Article published In:
Journal of Uralic Linguistics
Vol. 1:1 (2022) ► pp.121148
Abbott, Barbara
2010Reference. Oxford: Oxford University Press.Google Scholar
Aissen, Judith
2003Differential object marking: Iconicity vs. economy. Natural Language & Linguistic Theory 211. 435–483. DOI logoGoogle Scholar
Bárány, András
2013What triggers the Hungarian objective paradigm? A structural and feature-based account. In Martin Kohlberger, Kate Bellamy & Eleanor Dutton (eds.), Con-SOLE XXI: Proceedings of the 21st Conference of the Student Organization of Linguistics in Europe, 21–44. Leiden: Leiden University Centre for Linguistics.Google Scholar
2015aDifferential object marking in Hungarian and the morphosyntax of case and agreement. Cambridge: University of Cambridge dissertation.
2015bInverse agreement and Hungarian verb paradigms. In Katalin É Kiss, Balázs Surányi & Éva Dékány (eds.), Approaches to Hungarian. Vol. 14: Papers from the 2013 Piliscsaba Conference, 37–65. Amsterdam: John Benjamins. DOI logoGoogle Scholar
2018Person, case, and agreement: The morphosyntax of inverse agreement and global case splits. Oxford: Oxford University Press.Google Scholar
Bárány, András & Ádám Szalontai
2015Agreement with possessed direct objects in Hungarian. Slides presented at SinFolJA 8, Ljubljana, 25 September 2015.
Barker, Chris
1992Group terms in English: representing groups as atoms. Journal of Semantics 9(1). 69–93. DOI logoGoogle Scholar
Bartos, Huba
1999Morfoszintaxis és interpretáció: A magyar inflexiós jeleségek szintaktikai háttere [Morphosyntax and interpretation: The syntactic background to inflectional phenomena in Hungarian.]. Budapest: ELTE dissertation.
2001Object agreement in Hungarian: A case for Minimalism. In Galina M. Alexandrova & Olga Arnaudova (eds.), The Minimalist Parameter: Selected papers from the Open Linguistics Forum, Ottawa, 21–23 March 1997, 311–24. Amsterdam: John Benjamins. DOI logoGoogle Scholar
Bassi, Itai
2019Fake indexicals and their sensitivity to focus. In Proceedings of the North Eastern Linguistics Society (NELS) 49 1, 111–124.Google Scholar
Beaver, David & Henk Zeevat
2007Accommodation. In Gillian Ramchand & Charles Reiss (eds.), Oxford handbook of linguistic interfaces, 503–539. Oxford University Press. DOI logoGoogle Scholar
Béjar, Susana
2008Conditions on phi-agree. In Daniel Harbour, David Adger & Susana Béjar (eds.), Phi theory: Phi-features across modules and interfaces, Oxford: Oxford University Press.Google Scholar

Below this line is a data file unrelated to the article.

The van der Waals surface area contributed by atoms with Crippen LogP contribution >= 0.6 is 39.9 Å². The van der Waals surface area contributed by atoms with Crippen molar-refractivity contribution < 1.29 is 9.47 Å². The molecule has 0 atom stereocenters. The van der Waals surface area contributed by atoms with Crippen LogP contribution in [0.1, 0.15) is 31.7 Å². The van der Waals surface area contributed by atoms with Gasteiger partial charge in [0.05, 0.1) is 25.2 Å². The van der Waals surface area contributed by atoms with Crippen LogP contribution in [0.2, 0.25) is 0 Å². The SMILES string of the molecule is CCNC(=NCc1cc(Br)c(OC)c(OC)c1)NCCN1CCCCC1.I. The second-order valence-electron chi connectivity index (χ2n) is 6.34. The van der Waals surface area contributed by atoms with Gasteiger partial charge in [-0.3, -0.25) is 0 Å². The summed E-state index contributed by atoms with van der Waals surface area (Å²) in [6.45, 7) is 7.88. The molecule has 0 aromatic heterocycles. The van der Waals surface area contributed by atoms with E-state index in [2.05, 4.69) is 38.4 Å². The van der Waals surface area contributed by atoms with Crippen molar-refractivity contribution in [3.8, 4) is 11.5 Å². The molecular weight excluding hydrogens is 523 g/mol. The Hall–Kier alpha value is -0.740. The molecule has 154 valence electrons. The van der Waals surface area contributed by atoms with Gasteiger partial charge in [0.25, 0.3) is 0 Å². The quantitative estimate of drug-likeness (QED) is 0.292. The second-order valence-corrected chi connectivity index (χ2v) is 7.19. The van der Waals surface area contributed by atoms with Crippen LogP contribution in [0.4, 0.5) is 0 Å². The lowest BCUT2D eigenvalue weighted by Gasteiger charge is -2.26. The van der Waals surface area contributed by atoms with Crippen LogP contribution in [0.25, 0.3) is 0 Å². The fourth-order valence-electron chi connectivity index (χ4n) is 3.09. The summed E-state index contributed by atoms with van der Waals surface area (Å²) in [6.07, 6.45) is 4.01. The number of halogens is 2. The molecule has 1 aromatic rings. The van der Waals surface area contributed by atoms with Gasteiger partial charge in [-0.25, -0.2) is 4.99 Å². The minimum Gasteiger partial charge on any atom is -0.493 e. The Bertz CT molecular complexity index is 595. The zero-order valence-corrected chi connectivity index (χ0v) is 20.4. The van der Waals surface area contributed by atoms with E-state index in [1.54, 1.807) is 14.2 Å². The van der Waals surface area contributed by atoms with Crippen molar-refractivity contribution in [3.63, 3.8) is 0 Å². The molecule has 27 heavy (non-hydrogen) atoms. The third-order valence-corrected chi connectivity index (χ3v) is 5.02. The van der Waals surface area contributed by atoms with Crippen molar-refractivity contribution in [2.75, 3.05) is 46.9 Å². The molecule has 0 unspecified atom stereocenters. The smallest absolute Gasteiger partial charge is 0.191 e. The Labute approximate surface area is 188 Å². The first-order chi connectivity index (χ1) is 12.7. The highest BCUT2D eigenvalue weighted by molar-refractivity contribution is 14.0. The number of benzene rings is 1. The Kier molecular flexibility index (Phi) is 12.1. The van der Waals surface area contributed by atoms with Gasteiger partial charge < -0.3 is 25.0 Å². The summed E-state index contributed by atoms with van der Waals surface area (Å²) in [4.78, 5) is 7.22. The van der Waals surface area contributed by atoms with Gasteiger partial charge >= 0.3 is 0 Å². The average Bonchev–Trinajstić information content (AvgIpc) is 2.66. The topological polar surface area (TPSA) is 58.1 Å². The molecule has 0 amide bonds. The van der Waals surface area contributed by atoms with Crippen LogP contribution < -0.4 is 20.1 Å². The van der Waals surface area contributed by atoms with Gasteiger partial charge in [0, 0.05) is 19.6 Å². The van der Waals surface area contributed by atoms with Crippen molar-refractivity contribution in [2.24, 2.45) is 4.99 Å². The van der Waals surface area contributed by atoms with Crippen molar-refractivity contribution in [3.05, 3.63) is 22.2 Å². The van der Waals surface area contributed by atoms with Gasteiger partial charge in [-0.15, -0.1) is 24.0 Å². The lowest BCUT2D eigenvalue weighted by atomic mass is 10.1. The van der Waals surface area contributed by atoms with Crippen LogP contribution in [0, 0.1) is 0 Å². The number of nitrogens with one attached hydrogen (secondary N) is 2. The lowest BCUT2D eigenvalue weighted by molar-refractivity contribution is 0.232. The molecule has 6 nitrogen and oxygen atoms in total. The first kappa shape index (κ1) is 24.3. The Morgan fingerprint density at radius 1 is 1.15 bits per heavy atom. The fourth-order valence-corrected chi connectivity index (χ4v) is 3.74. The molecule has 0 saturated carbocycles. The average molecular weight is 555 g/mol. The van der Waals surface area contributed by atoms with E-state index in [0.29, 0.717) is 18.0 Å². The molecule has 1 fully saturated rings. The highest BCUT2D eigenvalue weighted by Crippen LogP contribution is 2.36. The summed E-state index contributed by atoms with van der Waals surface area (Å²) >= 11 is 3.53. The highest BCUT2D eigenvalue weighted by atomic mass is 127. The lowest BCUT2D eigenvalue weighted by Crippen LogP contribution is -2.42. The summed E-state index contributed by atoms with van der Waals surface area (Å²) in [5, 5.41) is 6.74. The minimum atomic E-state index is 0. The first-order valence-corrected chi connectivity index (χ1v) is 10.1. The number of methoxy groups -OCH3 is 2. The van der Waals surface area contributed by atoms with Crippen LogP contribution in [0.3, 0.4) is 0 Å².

Bossong, Georg
1983–1984Animacy and markedness in universal grammar. Glossologia 2–31. 7–20.Google Scholar
Coppock, Elizabeth
2013A semantic solution to the problem of object agreement in Hungarian. Natural Language Semantics 21(4). 345–371. DOI logoGoogle Scholar
Coppock, Elizabeth & Stephen Wechsler
2010Less-travelled paths from pronoun to agreement: The case of the Uralic objective conjugations. In Tracy Holloway King (ed.), The proceedings of the LFG ’10 conference, 165–85. Stanford: CSLI Publications.Google Scholar
2012The objective conjugation in Hungarian: Agreement without phi-features. Natural Language and Linguistic Theory 301. 699–740. DOI logoGoogle Scholar
Dalrymple, Mary & Irina Nikolaeva
2011Objects and information structure. Cambridge: Cambridge University Press. DOI logoGoogle Scholar
den Dikken, Marcel
2018Dependency and directionality. Cambridge: Cambridge University Press. DOI logoGoogle Scholar
den Dikken, Marcel
To appear. Ordinals, reflexives and unaccusatives: Unification by predication. Journal of Uralic Linguistics 21.
den Dikken, Marcel, Anikó Lipták & Zsófia Zvolenszky
2001On inclusive reference anaphora: New perspectives from Hungarian. In Karine Megerdoomian & Leora Anne Bar-el (eds.), WCCFL 20: Proceedings of the 20th West Coast Conference on Formal Linguistics, 137–149. Somerville, MA: Cascadilla Press.Google Scholar
É. Kiss, Katalin
2000The Hungarian noun phrase is like the English noun phrase. In Gábor Alberti & István Kenesei (eds.), Papers from the Pécs conference, vol. 71 Approaches to Hungarian, 121–49. Szeged: JATE Press.Google Scholar
2002The syntax of Hungarian. Cambridge: Cambridge University Press. DOI logoGoogle Scholar
2005The inverse agreement constraint in Hungarian: A relic of a Uralic-Siberian Sprachbund? In Hans Broekhuis, Norbert Corver, Riny Huybregts, Ursula Klein-henz & Jan Koster (eds.), Organizing grammar: Linguistic studies in honor of Henk van Riemsdijk, Amsterdam: John Benjamins.Google Scholar
2013The inverse agreement constraint in Uralic languages. Finno-Ugric Languages and Linguistics 21. 2–21.Google Scholar
2017The Person-Case Constraint and the Inverse Agreement Constraint are manifestations of the same Inverse Topicality Constraint. The Linguistic Review 341. 365–395. DOI logoGoogle Scholar